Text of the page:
• Excellent guide and really informative. I managed to get executive platinum via business travel but haven’t managed to get away due to the various restrictions that there’s been in the UK. Hopefully this will soon be over and we’ll be able to get back to travelling.

  • Congratulations on this great guide. I hope that soon I will become Elite! I see it very possible! Thanks

  • Great info!
    Thanks for sharing

  • Jacquelyn Evans says:

    Award Wallet is the best travel app I have ever had, and especially during Covid by far the easiest way to track miles expiration. Just saw that my hundreds of thousands of AAdvantage points expire this summer – American likes to hide this expiry on their website!
    American needs but needs to get with the times – and the other major US airlines – and go with no expiration for points; given that we will be in a pandemic for months to come, extending their points expiration to June 2021 is not long enough for customers who are still at high risk for traveling and is a poor way to thank those of us who are over the age of 65 and lifelong American fliers,

  • I think apart from this article it’s hard to find an up to date article on the AA scheme

  • I have Executive Platinum status for the first time this year and I appreciate the upgrades. I shouldn’t have any trouble re-qualifying next year except dates are so low that the EQDs are hard to achieve. I might have to pay to upgrade a few times at the end of the year to get the EQDs.

    I also have the AAdvatage Executive Card. If you have people you can trust with a credit card, up to 9 authorized users are free and they also get in to the Admirals Club with their cards. My family thought I was awesome when I got them their cards.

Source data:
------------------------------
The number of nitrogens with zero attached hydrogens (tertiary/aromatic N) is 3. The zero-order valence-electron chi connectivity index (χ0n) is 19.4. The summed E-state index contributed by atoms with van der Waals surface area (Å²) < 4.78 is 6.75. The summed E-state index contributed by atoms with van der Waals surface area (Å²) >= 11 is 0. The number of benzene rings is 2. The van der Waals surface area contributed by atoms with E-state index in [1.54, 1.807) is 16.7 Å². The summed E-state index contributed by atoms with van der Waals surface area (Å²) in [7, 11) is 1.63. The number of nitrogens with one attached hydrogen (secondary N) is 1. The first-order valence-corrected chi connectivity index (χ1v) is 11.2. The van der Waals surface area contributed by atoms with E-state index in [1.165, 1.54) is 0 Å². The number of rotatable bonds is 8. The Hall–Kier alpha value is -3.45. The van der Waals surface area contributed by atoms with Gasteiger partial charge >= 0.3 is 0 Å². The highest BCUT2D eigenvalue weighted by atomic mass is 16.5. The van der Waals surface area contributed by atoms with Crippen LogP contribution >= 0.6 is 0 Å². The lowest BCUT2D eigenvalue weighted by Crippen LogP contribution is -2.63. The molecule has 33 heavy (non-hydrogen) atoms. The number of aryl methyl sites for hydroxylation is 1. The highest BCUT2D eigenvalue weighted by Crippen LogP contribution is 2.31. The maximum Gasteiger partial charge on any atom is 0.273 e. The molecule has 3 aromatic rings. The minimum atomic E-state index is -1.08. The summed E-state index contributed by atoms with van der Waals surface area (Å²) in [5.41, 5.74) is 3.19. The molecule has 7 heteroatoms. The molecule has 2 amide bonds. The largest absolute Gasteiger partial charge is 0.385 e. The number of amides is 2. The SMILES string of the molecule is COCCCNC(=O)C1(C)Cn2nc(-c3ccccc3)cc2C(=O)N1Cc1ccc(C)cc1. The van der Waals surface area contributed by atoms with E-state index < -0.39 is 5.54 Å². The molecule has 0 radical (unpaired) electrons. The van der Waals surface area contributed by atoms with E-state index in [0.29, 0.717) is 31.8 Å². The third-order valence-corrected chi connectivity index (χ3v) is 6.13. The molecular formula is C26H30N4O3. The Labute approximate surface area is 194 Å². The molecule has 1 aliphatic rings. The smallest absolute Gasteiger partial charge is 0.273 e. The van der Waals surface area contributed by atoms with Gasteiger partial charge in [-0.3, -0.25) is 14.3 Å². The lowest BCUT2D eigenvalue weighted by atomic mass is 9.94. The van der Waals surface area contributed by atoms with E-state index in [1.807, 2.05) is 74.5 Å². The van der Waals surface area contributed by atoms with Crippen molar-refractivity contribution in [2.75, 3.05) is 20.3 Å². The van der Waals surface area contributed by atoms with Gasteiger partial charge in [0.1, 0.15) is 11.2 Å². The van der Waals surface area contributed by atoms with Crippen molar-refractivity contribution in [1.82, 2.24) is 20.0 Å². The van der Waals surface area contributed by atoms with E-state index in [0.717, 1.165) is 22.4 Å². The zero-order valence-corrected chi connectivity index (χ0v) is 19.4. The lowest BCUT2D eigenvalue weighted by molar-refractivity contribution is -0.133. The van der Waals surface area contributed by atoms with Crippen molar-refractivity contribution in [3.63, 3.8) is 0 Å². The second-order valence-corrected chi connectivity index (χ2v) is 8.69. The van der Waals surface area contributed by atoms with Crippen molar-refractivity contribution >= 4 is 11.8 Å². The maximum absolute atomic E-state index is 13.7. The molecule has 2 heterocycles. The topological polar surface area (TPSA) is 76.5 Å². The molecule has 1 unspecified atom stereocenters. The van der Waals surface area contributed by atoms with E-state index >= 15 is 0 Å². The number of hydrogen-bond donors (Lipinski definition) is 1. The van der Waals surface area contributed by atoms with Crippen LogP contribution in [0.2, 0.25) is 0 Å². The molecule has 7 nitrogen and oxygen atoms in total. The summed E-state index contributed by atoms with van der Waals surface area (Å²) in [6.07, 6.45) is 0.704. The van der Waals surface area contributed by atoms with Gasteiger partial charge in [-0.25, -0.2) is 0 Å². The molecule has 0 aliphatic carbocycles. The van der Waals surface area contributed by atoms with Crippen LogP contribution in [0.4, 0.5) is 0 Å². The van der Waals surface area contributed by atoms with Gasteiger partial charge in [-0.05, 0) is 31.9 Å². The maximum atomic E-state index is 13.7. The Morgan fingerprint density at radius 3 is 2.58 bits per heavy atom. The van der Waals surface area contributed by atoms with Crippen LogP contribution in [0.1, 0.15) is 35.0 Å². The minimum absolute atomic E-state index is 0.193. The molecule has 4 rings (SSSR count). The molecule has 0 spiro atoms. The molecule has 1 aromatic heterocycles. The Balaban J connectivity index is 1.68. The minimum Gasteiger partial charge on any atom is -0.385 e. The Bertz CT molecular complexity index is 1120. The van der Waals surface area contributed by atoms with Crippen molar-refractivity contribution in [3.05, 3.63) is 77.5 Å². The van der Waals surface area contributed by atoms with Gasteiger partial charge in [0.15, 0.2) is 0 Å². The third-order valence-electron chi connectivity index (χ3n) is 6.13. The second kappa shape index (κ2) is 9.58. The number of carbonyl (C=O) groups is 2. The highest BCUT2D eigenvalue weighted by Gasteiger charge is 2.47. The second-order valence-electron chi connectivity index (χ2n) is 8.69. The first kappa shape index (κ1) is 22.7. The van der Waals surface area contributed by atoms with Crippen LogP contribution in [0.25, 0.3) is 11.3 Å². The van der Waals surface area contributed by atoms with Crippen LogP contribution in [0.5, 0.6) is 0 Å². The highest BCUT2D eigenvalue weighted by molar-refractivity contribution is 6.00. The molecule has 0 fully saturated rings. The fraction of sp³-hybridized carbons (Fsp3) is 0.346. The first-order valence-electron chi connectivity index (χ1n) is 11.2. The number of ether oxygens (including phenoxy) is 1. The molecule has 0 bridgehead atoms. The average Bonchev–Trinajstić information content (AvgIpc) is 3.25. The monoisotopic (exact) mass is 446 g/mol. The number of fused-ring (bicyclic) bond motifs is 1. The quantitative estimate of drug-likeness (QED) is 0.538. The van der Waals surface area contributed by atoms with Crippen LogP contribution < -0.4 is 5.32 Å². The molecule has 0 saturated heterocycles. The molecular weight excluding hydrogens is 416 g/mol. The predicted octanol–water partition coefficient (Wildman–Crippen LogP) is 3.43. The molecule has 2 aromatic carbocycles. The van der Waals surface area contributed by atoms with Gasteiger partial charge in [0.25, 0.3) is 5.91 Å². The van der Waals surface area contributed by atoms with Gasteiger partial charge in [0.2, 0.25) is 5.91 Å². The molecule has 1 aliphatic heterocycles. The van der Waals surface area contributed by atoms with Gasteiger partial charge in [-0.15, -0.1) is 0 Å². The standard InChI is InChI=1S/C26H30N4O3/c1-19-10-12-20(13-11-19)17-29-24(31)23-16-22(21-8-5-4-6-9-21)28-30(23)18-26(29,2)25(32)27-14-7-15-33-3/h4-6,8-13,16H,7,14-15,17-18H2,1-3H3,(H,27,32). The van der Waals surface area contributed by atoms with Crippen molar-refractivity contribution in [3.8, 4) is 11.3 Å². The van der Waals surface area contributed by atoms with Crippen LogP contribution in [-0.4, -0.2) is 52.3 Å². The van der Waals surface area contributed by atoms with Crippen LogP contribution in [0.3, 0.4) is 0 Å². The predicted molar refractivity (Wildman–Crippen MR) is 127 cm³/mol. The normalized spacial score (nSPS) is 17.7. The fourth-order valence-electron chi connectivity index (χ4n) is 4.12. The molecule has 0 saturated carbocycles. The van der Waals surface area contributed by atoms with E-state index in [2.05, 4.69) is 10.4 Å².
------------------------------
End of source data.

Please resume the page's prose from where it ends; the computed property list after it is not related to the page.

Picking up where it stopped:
• Vinicius Peres says:

    Great guide. Maybe one day I’ll become Elite!

  • American’s Elite program seems to beat United’s.

  • angelo fonseca says:

    This is a very explanatory guide. Congratulations on the work. This makes our life better and easier.

  • But will you actually be able to get any upgrades no that there will be many more folks with status competing for upgrades

  • I can see this if someone travels AA a lot. If I would hold the Amex Plat card would it be better? Since you can get a known traveler credit and some fees credited, plus they have more lounge options. I know this post is all about AA but I feel the Amex Plat would be better, even if you travel AA a lot?

    • Interesting! I usually think of the Amex Platinum being a better pair with Delta than American, since it grants SkyClub access when flying Delta. The Amex Platinum does provide Centurion Lounge access in most of AA’s hubs (CLT, DFW, LAX, MIA, JFK, LGA, PHL, PHX), so I definitely see it being a good match for AA flyers. However, it doesn’t provide the elite-like perks (free bags, priority boarding, etc) that the AA cards we highlight in this post.

  • I don’t fly AA very often. I think it would be easier to qualify and I get a AA co-branded card.

    • That’s the right move for many. As much as it’s enticing to get elite status, the credit card route to perks is a lot easier and cheaper!

  • Unfortunately, airlines have effectively closed the mileage run loophole and made earning miles so much more difficult.

  • I definitely like to get the elite status bonuses but I would not go out of my way to fly their airline just to get them. I dont think I fly enough to enjoy the benefits anyway.

  • Great guide, interesting to learn a few things I didn’t know re. AAdvantage

  • I did not know that AA would give away Platinum status on a case by case basis.